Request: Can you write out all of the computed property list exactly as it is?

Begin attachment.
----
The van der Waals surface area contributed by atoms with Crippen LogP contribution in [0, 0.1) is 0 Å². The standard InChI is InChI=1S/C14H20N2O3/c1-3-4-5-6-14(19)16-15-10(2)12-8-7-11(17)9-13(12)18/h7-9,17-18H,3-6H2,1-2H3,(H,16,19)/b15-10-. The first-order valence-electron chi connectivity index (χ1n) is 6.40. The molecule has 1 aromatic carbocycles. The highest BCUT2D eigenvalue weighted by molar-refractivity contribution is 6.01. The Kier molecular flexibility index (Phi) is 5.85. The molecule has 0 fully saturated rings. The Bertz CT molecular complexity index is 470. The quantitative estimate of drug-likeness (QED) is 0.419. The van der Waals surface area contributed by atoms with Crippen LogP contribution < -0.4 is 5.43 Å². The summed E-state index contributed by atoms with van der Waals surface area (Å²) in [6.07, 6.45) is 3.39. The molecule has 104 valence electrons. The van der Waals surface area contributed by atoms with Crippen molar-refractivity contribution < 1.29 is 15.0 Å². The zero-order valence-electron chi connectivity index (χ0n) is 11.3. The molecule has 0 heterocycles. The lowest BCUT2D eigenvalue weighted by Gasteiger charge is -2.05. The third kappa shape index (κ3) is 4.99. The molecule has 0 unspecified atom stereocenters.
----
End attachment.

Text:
The van der Waals surface area contributed by atoms with Crippen LogP contribution in [0, 0.1) is 0 Å². The standard InChI is InChI=1S/C14H20N2O3/c1-3-4-5-6-14(19)16-15-10(2)12-8-7-11(17)9-13(12)18/h7-9,17-18H,3-6H2,1-2H3,(H,16,19)/b15-10-. The first-order valence-electron chi connectivity index (χ1n) is 6.40. The molecule has 1 aromatic carbocycles. The highest BCUT2D eigenvalue weighted by molar-refractivity contribution is 6.01. The Kier molecular flexibility index (Phi) is 5.85. The molecule has 0 fully saturated rings. The Bertz CT molecular complexity index is 470. The quantitative estimate of drug-likeness (QED) is 0.419. The van der Waals surface area contributed by atoms with Crippen LogP contribution < -0.4 is 5.43 Å². The summed E-state index contributed by atoms with van der Waals surface area (Å²) in [6.07, 6.45) is 3.39. The molecule has 104 valence electrons. The van der Waals surface area contributed by atoms with Crippen molar-refractivity contribution < 1.29 is 15.0 Å². The zero-order valence-electron chi connectivity index (χ0n) is 11.3. The molecule has 0 heterocycles. The lowest BCUT2D eigenvalue weighted by Gasteiger charge is -2.05. The third kappa shape index (κ3) is 4.99. The molecule has 0 unspecified atom stereocenters.